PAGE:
Building surveying emerged in the 1970s as a profession in the United Kingdom by a group of technically minded general practice surveyors. Building surveying is a recognised profession in Britain, Ireland, Australia and Hong Kong. In Australia in particular, due to risk mitigation and limitation factors, the employment of surveyors at all levels of the construction industry is widespread. There are still many countries where it is not widely recognised as a profession.
Building Surveyors are trained to some extent in all aspects of property but with specific training in Building Pathology, as such they have a wide understanding of the end implications of decisions taken by more specific professions and trades during the realisation process, thus making them suitable for employment as Project and Property Managers on the client side (i.e. managing external contractors).
Services that building surveyors undertake are broad but can include:
Building surveyors also advise on many aspects of construction including:
Clients of a building surveyor can be the government agencies, businesses and individuals. Surveyors work closely with architects, planners, quantity surveyors, engineers, homeowners and tenants groups. A building surveyor may be called to act as an expert witness. It is usual for building surveyors to earn a university degree before undertaking structured training to become a member of a professional organisation.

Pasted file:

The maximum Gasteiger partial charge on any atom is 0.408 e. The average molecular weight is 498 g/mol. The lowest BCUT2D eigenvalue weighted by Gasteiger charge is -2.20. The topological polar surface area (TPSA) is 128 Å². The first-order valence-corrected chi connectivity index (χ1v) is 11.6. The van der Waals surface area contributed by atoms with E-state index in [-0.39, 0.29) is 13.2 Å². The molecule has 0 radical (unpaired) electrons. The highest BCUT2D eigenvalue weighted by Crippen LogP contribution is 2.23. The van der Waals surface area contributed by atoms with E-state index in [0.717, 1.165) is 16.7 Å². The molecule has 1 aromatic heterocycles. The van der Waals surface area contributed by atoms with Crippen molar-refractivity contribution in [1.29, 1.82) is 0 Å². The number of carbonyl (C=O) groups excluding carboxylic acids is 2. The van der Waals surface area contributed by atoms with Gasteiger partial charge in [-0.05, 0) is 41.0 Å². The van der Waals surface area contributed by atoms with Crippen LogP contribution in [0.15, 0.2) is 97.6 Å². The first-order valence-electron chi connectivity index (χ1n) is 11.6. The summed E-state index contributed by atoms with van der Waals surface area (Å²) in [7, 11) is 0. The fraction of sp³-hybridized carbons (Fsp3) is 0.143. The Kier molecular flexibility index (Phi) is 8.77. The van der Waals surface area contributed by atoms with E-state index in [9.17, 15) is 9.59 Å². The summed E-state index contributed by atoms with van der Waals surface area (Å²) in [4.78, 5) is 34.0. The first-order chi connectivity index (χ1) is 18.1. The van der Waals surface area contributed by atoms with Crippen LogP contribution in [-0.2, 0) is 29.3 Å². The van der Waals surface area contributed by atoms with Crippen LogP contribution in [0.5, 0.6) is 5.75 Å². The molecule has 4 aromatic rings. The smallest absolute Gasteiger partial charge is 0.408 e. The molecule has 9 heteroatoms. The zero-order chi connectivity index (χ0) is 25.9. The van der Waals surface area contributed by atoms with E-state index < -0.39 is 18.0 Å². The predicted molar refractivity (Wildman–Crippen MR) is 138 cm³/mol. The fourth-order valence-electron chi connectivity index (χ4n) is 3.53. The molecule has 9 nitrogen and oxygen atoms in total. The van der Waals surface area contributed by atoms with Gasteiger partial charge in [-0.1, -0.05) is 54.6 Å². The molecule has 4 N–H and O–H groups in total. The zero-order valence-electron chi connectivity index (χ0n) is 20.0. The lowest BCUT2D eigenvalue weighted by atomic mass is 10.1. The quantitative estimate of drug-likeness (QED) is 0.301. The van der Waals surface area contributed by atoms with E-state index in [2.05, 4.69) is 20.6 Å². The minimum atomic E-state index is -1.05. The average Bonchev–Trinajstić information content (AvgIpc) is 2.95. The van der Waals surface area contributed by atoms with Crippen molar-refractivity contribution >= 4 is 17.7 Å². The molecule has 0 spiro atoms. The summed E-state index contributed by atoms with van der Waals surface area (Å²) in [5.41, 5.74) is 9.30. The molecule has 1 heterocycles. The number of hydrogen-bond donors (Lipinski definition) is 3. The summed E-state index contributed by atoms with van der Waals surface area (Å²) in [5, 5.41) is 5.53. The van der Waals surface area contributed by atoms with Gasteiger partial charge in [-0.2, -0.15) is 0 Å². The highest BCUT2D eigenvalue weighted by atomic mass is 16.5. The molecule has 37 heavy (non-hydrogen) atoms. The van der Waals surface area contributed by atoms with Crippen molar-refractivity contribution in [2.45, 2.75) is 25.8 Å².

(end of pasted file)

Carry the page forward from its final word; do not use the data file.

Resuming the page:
With the enlargement of the European community, the profession of the building surveyor is becoming more widely known in other European states, particularly France, where many English-speaking people buy second homes.
Lidar Surveying – Three-dimensional laser scanning provides high definition surveying for architectural, as-built, and engineering surveys. Recent technological advances make it the most cost-effective and time-sensitive solution for providing the highest level of detail available for interior and exterior building work.